A friend egged me to watch Arrival. I remember seeing it’s trailer but that’s it. He goes around to tell me I NEED to watch it. And try to offer the reasons why without giving away spoilers. Which is hard… but with his constant hand tapping, a gesture he does when he’s really excited, I knew I had to relent.
And so I watched it. Taking cues from my friend’s “warning” about some scenes that looked like memories, I had no choice but to eye everything suspiciously. The beginning felt very much familiar, the character’s having one hell of a tough day and as more scenes of a dying daughter come in view, a tug in this viewer’s heart gets pulled (let’s just say that grieving is also familiar). I think anyone would be easily pulled just as I had been if one fails to see how unfailingly isolated the scenes were, how the starting scenes gravitated towards her and her alone. No “condolences” from colleagues at work? It was like throwing a rock at a puddle and seeing no ripple. Now, something is off.
Fast forward: we get to the part where the big reveal is. And the denouement swiftly takes us where the real action is — her making for the run against time, changing people’s minds…
Post-movie feels and I’m walking my way to work. Waiting for the red light so I could cross. My mind reels back to the movie and I thought if I had a special ability, would I use it? In movies where there’s a conflict and that special ability is a requirement fitting to solve that conflict, it’s easy to say ‘yes.’ But at present, where I live and breathe as a plain mortal, I think I ought not to use it. Why? Because for me that same thing I can use to help, I can so easily use to harm others. It’s not difficult to say why or how; I’m a mere mortal, with no omniscience, no gift of foresight, I will never fully grasp the reason why, more so, act on it. This is what makes up for most hero- or origin-story: the conflict that arises from a mortal having immortal powers or special abilities. …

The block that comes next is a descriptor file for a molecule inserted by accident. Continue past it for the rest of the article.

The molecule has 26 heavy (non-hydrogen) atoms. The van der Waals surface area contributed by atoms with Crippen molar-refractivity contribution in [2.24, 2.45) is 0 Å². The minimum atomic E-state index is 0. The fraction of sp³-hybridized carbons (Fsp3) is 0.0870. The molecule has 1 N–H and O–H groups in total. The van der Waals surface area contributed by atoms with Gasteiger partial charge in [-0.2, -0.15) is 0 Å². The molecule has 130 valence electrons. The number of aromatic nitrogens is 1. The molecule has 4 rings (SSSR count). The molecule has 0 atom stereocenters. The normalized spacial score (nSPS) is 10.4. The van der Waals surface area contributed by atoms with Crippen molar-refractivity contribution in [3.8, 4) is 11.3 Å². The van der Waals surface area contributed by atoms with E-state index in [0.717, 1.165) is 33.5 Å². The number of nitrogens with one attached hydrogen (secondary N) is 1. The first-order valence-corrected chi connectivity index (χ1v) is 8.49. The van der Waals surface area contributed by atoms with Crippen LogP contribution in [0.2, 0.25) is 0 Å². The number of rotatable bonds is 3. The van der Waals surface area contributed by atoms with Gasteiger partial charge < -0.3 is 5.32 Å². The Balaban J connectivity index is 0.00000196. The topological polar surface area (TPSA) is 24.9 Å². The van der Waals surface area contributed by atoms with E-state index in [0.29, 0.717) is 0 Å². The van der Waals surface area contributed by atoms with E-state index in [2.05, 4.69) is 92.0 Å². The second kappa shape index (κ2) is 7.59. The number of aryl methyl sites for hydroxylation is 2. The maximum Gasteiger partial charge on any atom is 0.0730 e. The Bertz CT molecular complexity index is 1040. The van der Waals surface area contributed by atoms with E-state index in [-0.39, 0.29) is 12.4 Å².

Film: Beauty and the Beast
There’s this scene in the movie Beauty and the Beast, wherever a rose’s petal fall, parts of the castle fall, too. Before I would think that those were just visual allusions to the story’s magical reality. Yet, now I guess I know better. During my father’s episode (he suffered stroke), new patterns of living came to manifest. We started to stay more at his bedside at the hospital. If not, I’d be at our office working and my sister at school. Our house became a silent refuge of fatigued bodies. Otherwise, it was empty. Then came the days were we’re all home, when his hospital stay was over. Bizarre things would happen. Our glass dining table broke into half. That glass was seriously thick and we didn’t do anything to break it. There was just that loud resounding crack. The glass table looked karate-chopped! Then our mint-colored refrigerator. It was one of the oldest appliances that we owned. And it would have been natural to see it break down if not for the dining table’s abrupt end.
So what I’m basically saying is, perhaps, not all visual allusions are definite forms of (exaggerated) effects. When the well-being of the inhabitants of a house start to go down, such gradual ruin could also manifest in the physical realm – outside of the inhabitant’s body. In the Beast’s case, his castle… while for my father’s, the glass dining table and mint-colored refrigerator.